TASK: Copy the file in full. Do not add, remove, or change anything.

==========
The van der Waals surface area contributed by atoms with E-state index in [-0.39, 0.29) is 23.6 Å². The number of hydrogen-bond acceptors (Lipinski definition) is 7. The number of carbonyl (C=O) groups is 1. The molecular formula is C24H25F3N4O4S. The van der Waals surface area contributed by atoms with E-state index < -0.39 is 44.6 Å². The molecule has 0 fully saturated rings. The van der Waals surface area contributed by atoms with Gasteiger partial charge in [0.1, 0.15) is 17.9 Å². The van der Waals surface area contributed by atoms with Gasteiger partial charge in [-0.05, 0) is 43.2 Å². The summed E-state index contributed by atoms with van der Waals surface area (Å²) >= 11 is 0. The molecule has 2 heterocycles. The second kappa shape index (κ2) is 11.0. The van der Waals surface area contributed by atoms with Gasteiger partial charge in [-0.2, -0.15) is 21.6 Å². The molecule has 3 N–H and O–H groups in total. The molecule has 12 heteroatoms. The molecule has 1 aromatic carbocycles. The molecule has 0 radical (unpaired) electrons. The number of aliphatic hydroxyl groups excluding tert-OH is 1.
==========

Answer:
The van der Waals surface area contributed by atoms with E-state index in [-0.39, 0.29) is 23.6 Å². The number of hydrogen-bond acceptors (Lipinski definition) is 7. The number of carbonyl (C=O) groups is 1. The molecular formula is C24H25F3N4O4S. The van der Waals surface area contributed by atoms with E-state index < -0.39 is 44.6 Å². The molecule has 0 fully saturated rings. The van der Waals surface area contributed by atoms with Gasteiger partial charge in [0.1, 0.15) is 17.9 Å². The van der Waals surface area contributed by atoms with Gasteiger partial charge in [-0.05, 0) is 43.2 Å². The summed E-state index contributed by atoms with van der Waals surface area (Å²) >= 11 is 0. The molecule has 2 heterocycles. The second kappa shape index (κ2) is 11.0. The van der Waals surface area contributed by atoms with Gasteiger partial charge in [-0.2, -0.15) is 21.6 Å². The molecule has 3 N–H and O–H groups in total. The molecule has 12 heteroatoms. The molecule has 1 aromatic carbocycles. The molecule has 0 radical (unpaired) electrons. The number of aliphatic hydroxyl groups excluding tert-OH is 1.